Germany's Muslims Wary After Headscarf Martyr Trial

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AP Photo / Tarek Fawzy

Egyptian protesters shout during a demonstration in Alexandria, Egypt in support of Marwa el-Sherbini, a 32-year-old pregnant Egyptian woman who was stabbed by a German in a courtroom in eastern Germany.

Dozens of reporters from Germany, Egypt and other Muslim countries packed into a Dresden courtroom last week to hear the verdict against the Russian émigré accused of stabbing to death a pregnant Egyptian woman who's since been dubbed the "headscarf martyr" by much of the Arab world. It was a far cry from the attention the killing itself received in July — the crime was scarcely reported by the German media, leading to massive protests in Egypt and the Middle East.

That Alex Wiens was convicted of murdering Marwa el-Sherbini and sentenced to life in prison was not surprising — el-Sherbini was stabbed in front of numerous eyewitnesses in a dramatic attack just after she finished giving testimony in the same Dresden courthouse where Wiens was tried. His trial seemed a mere formality. It was nonetheless closely watched by Germany's 4 million Muslims, as well as the wider Muslim world, as a way of gauging how serious Germany was about confronting what Muslims see as a rising tide of Islamophobia and racism in the country.

The crime was shocking as much for Wiens' brutality as for his brazenness. During the trial, prosecutors said el-Sherbini, 31, was attacked after giving testimony against Wiens in a defamation case — el-Sherbini had accused Wiens of calling her an "Islamist" and a "terrorist" on a playground after she asked him to make way so her son could play on the swings. As she finished testifying, Wiens suddenly lunged at her with a kitchen knife he had smuggled into court and stabbed her 16 times. Her husband, Elwy Okaz, 32, was also repeatedly stabbed before being shot by a police officer who mistook him for el-Sherbini's attacker. El-Sherbini, who was three months pregnant at the time, bled to death in front of the couple's 3-year-old son.

Not only was the crime barely reported by the German media, but German politicians were accused of deflecting questions about it in order to avoid having to discuss the problem of the rising anti-Muslim sentiment in the country. Kenan Kolat, chairman of the Turkish Community in Germany organization, says the verdict no longer makes that possible. "Islamophobia exists in Germany and we have to get to grips with it before it's too late," Kolat warns. "Politicians shouldn't stigmatize Muslims."

Other Muslims were also pleased by the verdict. "I think getting the maximum possible sentence says a lot. ... It means the family can feel justice has been done," said Egypt's ambassador to Germany, Ramzy Ezzeldin Ramzy. The Egyptian newspaper Al Ahram, meanwhile, quoted an Egyptian Foreign Ministry spokesman, Hossam Zaki, as saying that the sentence could deter other racially motivated attacks in Germany and would strengthen Egyptian-German relations.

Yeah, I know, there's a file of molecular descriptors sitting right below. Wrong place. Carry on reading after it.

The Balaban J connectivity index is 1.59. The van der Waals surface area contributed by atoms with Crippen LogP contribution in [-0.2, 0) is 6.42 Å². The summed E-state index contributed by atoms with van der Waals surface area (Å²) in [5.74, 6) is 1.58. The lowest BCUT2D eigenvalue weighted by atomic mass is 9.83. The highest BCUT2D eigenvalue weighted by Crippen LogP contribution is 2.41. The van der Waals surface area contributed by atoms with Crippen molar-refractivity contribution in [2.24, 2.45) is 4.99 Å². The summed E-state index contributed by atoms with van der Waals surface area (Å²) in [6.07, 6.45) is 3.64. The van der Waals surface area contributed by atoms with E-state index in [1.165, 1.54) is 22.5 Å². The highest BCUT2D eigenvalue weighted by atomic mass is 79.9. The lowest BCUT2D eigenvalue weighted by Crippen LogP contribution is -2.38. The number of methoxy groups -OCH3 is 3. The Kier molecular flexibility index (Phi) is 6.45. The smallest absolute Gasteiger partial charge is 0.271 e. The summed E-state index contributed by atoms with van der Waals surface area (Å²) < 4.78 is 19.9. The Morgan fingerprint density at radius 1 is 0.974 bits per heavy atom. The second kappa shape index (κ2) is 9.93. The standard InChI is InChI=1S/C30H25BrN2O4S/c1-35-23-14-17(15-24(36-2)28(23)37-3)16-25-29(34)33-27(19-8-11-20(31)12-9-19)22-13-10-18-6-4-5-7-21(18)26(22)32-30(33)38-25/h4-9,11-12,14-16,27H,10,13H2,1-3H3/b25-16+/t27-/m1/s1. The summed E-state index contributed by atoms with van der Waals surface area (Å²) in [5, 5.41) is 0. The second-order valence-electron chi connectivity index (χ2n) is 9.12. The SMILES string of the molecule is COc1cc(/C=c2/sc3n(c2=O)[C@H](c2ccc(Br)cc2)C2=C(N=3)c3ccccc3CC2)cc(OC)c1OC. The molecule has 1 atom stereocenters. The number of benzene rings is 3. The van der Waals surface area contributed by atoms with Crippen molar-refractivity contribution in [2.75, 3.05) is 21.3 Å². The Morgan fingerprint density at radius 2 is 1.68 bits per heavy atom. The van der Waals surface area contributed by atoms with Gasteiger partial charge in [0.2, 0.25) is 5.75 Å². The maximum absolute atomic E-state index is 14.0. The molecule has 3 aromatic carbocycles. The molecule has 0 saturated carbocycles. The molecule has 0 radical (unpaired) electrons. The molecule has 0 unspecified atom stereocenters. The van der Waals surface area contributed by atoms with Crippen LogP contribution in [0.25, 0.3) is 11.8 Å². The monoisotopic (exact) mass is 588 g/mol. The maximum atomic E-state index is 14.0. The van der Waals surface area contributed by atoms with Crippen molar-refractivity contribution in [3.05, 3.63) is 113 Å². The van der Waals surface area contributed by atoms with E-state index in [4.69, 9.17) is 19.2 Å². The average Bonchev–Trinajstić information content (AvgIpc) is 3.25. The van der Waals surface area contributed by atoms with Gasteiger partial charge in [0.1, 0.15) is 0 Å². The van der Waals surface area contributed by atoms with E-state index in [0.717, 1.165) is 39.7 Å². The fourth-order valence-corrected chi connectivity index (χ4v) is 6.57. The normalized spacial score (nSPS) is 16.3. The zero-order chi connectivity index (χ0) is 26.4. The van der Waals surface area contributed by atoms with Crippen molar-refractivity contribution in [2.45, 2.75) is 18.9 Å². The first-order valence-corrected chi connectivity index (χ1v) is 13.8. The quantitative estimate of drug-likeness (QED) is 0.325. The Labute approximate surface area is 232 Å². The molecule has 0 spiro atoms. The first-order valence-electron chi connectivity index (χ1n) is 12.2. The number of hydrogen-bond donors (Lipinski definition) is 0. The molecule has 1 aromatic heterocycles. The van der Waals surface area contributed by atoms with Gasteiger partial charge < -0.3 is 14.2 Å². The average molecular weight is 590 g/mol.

But not everyone is as positive about the impact of the conviction. The victim's brother, Tarek el-Sherbini, said that because of German laws, Wiens could in theory be released after 15 years. "In Egypt, a life-long sentence means life," he told the daily Bild paper. (Due to the brutal nature of the crime, the judge said that Wiens had little chance of early release.) And Kolat disagrees with the assumption that the verdict will help deter future attacks on Muslims. Some believe the trial may have actually made them more vulnerable. "Muslim women who wear a headscarf in Germany still run the risk of being attacked," Kolat tells TIME.

German newspaper commentators, meanwhile, said more work needs to be done integrating Muslims into German society and exposing racism. An editorial in the daily Die Tageszeitung said Thursday that Germany's image took a hit because of the lack of sympathy for el-Sherbini from the public and the absence of reaction from politicians after the killing. "When thinking of Muslims, many Germans think first of forced marriage, honor killings and Islamist terror," the editorial read. "An entire faith is placed under general suspicion. It is important that we as a society combat this suspicion. The murder of Marwa al-Sherbini placed the problem of Islamophobia in the public spotlight. The public must now attend to the problem."

German Chancellor Angela Merkel has placed a greater priority on reaching out to the Muslim community over the past four years, trying to facilitate better integration by hosting special conferences aimed at tackling the issue. But many Muslims believe the German media have a role to play, too. They claim that many TV networks perpetuate the idea that all Muslim women wear headscarves and tend to link Muslim men with terrorists. "German TV channels should cooperate with Arab broadcasters and swap entertainment shows or develop joint formats to break down the barriers between Germans and the Muslim world," says Michael Mangold, an integration expert from the Centre for Arts and Media Technology in Karlsruhe.

"There's been progress in integrating Muslims, but there's still a lot more to do," he says. "The government needs to improve educational opportunities for Muslims, but also teach [them] basic values of tolerance and democracy." Whether this will prevent an attack similar to the one that ended el-Sherbini's life remains to be seen. If anything, though, it may at least help bridge the gap between two distinct worlds.